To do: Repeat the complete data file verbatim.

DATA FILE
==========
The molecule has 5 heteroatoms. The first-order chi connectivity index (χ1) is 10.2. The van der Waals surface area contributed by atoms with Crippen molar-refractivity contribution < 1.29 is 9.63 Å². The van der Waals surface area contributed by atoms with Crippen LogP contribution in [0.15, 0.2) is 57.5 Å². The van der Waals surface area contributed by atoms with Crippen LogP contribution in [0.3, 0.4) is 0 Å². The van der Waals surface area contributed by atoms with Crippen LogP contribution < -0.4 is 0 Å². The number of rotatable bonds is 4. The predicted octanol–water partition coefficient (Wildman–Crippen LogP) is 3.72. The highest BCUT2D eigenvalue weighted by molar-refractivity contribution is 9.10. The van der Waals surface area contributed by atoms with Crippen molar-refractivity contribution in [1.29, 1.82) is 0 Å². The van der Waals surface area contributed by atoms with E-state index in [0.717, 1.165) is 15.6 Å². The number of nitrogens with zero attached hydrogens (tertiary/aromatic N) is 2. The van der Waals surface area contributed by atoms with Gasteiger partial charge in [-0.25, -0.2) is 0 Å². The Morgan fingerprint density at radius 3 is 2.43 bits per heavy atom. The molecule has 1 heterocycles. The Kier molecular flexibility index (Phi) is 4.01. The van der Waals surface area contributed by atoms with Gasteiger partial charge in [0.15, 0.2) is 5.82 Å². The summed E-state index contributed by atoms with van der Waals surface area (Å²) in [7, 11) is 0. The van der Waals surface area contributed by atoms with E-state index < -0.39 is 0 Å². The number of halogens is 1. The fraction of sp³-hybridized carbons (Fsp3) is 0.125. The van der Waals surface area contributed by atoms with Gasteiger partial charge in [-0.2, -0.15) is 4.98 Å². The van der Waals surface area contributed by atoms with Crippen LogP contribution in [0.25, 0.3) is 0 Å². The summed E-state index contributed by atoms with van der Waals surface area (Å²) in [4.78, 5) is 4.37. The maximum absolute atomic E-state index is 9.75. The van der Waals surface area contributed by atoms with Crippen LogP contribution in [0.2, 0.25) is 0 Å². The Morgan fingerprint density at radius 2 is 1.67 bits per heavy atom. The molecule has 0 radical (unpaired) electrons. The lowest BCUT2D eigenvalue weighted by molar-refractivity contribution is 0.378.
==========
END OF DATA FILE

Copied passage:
The molecule has 5 heteroatoms. The first-order chi connectivity index (χ1) is 10.2. The van der Waals surface area contributed by atoms with Crippen molar-refractivity contribution < 1.29 is 9.63 Å². The van der Waals surface area contributed by atoms with Crippen LogP contribution in [0.15, 0.2) is 57.5 Å². The van der Waals surface area contributed by atoms with Crippen LogP contribution in [0.3, 0.4) is 0 Å². The van der Waals surface area contributed by atoms with Crippen LogP contribution < -0.4 is 0 Å². The number of rotatable bonds is 4. The predicted octanol–water partition coefficient (Wildman–Crippen LogP) is 3.72. The highest BCUT2D eigenvalue weighted by molar-refractivity contribution is 9.10. The van der Waals surface area contributed by atoms with Crippen molar-refractivity contribution in [1.29, 1.82) is 0 Å². The van der Waals surface area contributed by atoms with E-state index in [0.717, 1.165) is 15.6 Å². The number of nitrogens with zero attached hydrogens (tertiary/aromatic N) is 2. The van der Waals surface area contributed by atoms with Gasteiger partial charge in [-0.25, -0.2) is 0 Å². The Morgan fingerprint density at radius 3 is 2.43 bits per heavy atom. The molecule has 1 heterocycles. The Kier molecular flexibility index (Phi) is 4.01. The van der Waals surface area contributed by atoms with Gasteiger partial charge in [0.15, 0.2) is 5.82 Å². The summed E-state index contributed by atoms with van der Waals surface area (Å²) in [7, 11) is 0. The van der Waals surface area contributed by atoms with E-state index < -0.39 is 0 Å². The number of halogens is 1. The fraction of sp³-hybridized carbons (Fsp3) is 0.125. The van der Waals surface area contributed by atoms with Gasteiger partial charge in [-0.2, -0.15) is 4.98 Å². The van der Waals surface area contributed by atoms with Crippen LogP contribution in [0.25, 0.3) is 0 Å². The summed E-state index contributed by atoms with van der Waals surface area (Å²) in [4.78, 5) is 4.37. The maximum absolute atomic E-state index is 9.75. The van der Waals surface area contributed by atoms with Crippen LogP contribution in [0.2, 0.25) is 0 Å². The Morgan fingerprint density at radius 2 is 1.67 bits per heavy atom. The molecule has 0 radical (unpaired) electrons. The lowest BCUT2D eigenvalue weighted by molar-refractivity contribution is 0.378.